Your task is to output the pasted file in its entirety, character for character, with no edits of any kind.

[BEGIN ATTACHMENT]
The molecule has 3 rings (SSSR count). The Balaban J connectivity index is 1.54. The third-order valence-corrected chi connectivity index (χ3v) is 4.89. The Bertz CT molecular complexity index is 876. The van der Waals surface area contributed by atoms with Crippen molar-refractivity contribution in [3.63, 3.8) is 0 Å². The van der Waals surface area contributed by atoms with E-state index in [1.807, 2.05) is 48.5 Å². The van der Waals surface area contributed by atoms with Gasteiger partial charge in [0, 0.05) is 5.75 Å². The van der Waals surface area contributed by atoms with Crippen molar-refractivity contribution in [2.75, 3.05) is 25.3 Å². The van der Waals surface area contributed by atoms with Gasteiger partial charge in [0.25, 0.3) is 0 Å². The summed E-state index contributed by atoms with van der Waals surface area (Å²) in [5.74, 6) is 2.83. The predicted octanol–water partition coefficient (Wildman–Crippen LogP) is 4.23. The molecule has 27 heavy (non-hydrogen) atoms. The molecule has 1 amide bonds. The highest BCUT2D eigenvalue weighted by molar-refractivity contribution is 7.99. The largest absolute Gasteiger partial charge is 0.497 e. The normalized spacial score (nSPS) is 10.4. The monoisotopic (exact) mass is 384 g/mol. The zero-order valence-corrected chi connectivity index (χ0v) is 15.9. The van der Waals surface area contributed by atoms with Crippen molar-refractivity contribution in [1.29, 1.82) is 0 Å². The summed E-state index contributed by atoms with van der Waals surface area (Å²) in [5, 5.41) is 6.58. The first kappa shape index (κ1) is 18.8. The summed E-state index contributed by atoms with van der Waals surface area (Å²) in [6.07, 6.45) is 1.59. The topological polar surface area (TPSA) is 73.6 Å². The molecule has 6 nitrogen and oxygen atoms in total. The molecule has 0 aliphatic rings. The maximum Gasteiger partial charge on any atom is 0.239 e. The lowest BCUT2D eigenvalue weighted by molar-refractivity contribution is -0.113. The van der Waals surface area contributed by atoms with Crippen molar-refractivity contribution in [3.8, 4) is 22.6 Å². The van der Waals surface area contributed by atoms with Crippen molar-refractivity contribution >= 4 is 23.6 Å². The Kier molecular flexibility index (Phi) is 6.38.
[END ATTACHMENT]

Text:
The molecule has 3 rings (SSSR count). The Balaban J connectivity index is 1.54. The third-order valence-corrected chi connectivity index (χ3v) is 4.89. The Bertz CT molecular complexity index is 876. The van der Waals surface area contributed by atoms with Crippen molar-refractivity contribution in [3.63, 3.8) is 0 Å². The van der Waals surface area contributed by atoms with E-state index in [1.807, 2.05) is 48.5 Å². The van der Waals surface area contributed by atoms with Gasteiger partial charge in [0, 0.05) is 5.75 Å². The van der Waals surface area contributed by atoms with Crippen molar-refractivity contribution in [2.75, 3.05) is 25.3 Å². The van der Waals surface area contributed by atoms with Gasteiger partial charge in [0.25, 0.3) is 0 Å². The summed E-state index contributed by atoms with van der Waals surface area (Å²) in [5.74, 6) is 2.83. The predicted octanol–water partition coefficient (Wildman–Crippen LogP) is 4.23. The molecule has 27 heavy (non-hydrogen) atoms. The molecule has 1 amide bonds. The highest BCUT2D eigenvalue weighted by molar-refractivity contribution is 7.99. The largest absolute Gasteiger partial charge is 0.497 e. The normalized spacial score (nSPS) is 10.4. The monoisotopic (exact) mass is 384 g/mol. The zero-order valence-corrected chi connectivity index (χ0v) is 15.9. The van der Waals surface area contributed by atoms with Crippen molar-refractivity contribution in [1.29, 1.82) is 0 Å². The summed E-state index contributed by atoms with van der Waals surface area (Å²) in [5, 5.41) is 6.58. The first kappa shape index (κ1) is 18.8. The summed E-state index contributed by atoms with van der Waals surface area (Å²) in [6.07, 6.45) is 1.59. The topological polar surface area (TPSA) is 73.6 Å². The molecule has 6 nitrogen and oxygen atoms in total. The molecule has 0 aliphatic rings. The maximum Gasteiger partial charge on any atom is 0.239 e. The lowest BCUT2D eigenvalue weighted by molar-refractivity contribution is -0.113. The van der Waals surface area contributed by atoms with Crippen molar-refractivity contribution in [3.8, 4) is 22.6 Å². The van der Waals surface area contributed by atoms with Crippen molar-refractivity contribution >= 4 is 23.6 Å². The Kier molecular flexibility index (Phi) is 6.38.